The two remaining wines in this group are not only very close in price but they also have the same Quality score (928). This week’s number four – at £242 per bottle – is Vietti Barolo Villero Riserva, followed closely by Poderi Aldo Conterno Barolo Granbussia Riserva at £239. Visible in 17% of the world’s top restaurants, Aldo Conterno’s Granbussia has the second-highest restaurant presence of the group. It is only beaten by this week’s number one, Conterno’s Monfortino, which is visible in 23% of top establishments.
This week’s top five require absolutely no introduction. As Buzz Brands – Wine Lister’s group of wines that achieve outstanding online popularity and restaurant presence, and are also identified by the global fine wine trade as trending or especially prestigious – that is perhaps a given. Couple that with the fact that they hail from Bordeaux, and are the region’s most expensive Buzz Brands, it would be nigh on impossible for you not to be familiar with them to some degree.
Pomerol is home to three of the five. With the limited production volumes of the plateau’s top wines, it is perhaps no surprise that they reach eye-watering prices. Petrus leads the way with an average price across all vintages of £2,111. It is Bordeaux’s best wine, and the fifth best in the world, its phenomenal score of 983 only bettered by Salon and three (!) DRC cuvées. Petrus is consistently brilliant across Wine Lister’s three rating categories with Quality, Brand, and Economics scores of 978, 998, and 972 respectively. It is worth focusing on its Brand score. Despite its relatively low production volumes, its rate of restaurant presence is outstanding. Visible in 45% of the world’s top establishments, and with more than five vintages / formats featuring on each wine list on average, it is clearly a wine that commands the utmost respect from sommeliers. Moreover, receiving over 60,000 online searches each month, it is well over five times as popular as its Pomerol neighbours Le Pin and Lafleur.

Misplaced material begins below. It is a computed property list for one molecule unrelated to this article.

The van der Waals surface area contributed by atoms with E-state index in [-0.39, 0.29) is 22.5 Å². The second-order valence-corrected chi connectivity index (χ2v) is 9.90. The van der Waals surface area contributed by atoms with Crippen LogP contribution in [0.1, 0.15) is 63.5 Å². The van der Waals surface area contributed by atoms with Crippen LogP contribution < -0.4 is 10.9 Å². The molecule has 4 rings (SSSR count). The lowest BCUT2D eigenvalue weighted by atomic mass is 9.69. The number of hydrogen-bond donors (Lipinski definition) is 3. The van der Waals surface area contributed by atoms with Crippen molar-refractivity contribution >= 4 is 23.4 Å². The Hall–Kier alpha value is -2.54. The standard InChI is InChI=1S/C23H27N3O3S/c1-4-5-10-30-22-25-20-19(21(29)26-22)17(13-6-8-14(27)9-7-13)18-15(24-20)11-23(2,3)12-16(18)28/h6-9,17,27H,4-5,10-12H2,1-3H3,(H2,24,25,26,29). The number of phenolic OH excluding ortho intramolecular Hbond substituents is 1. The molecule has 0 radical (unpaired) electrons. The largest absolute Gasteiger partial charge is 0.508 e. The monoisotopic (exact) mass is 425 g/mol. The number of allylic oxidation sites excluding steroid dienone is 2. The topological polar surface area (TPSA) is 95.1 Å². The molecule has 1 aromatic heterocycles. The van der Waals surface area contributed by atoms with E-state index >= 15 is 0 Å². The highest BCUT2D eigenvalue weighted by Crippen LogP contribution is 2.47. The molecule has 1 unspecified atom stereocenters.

Le Pin comes next (£2,009). It enjoys Bordeaux’s second-best Economics score (979), pipped at the post by Carruades de Lafite (980). Its outstanding score comes courtesy not just of its high price, but also strong price performance, with a three-year compound annual growth rate (CAGR) of 17% and having added 8% to its price over the past six months alone. With those sorts of figures, it will soon overtake Petrus as Bordeaux’s most expensive wine – its neighbour having recorded a three-year CAGR of 13% but only managing to add 4% to its value since March.
At roughly a quarter of the price of Petrus and Le Pin, Lafleur is Bordeaux’s fifth most expensive Buzz Brand (£523). It was Bordeaux 2017’s top red for Quality, its score of 978 putting it just ahead of Petrus (971). Across all vintages it is also the longest-lived of this week’s top five, with Wine Lister’s partner critics predicting an average ageing potential of 21 years.
We cross over to the left bank for the group’s remaining two wines, the first of which might come as a slight surprise. Haut-Brion Blanc is Bordeaux’s third-most expensive Buzz Brand (£584). It is of course its rarity that propels it up the price tables. Producing just 6,720 bottles on average each year – 15 times fewer than Haut-Brion Rouge – it is over 60% more expensive than its red counterpart, despite trailing across each category.
Rounding out the group – if it can ever be described as such – is Lafite (£546). With the best part of 200,000 bottles of it produced each year, it will come as no shock that it manages the best restaurant presence of the five, both in terms of the number of establishments in which it appears (54%) and the number of references per list (6.3 on average). It is also the most popular wine in the world, receiving over 80,000 online searches each month.
Ornellaia 2015 has been released at £150 per bottle. The factsheet below summarises its key points.
You can download this slide here: Wine Lister Factsheet Ornellaia 2015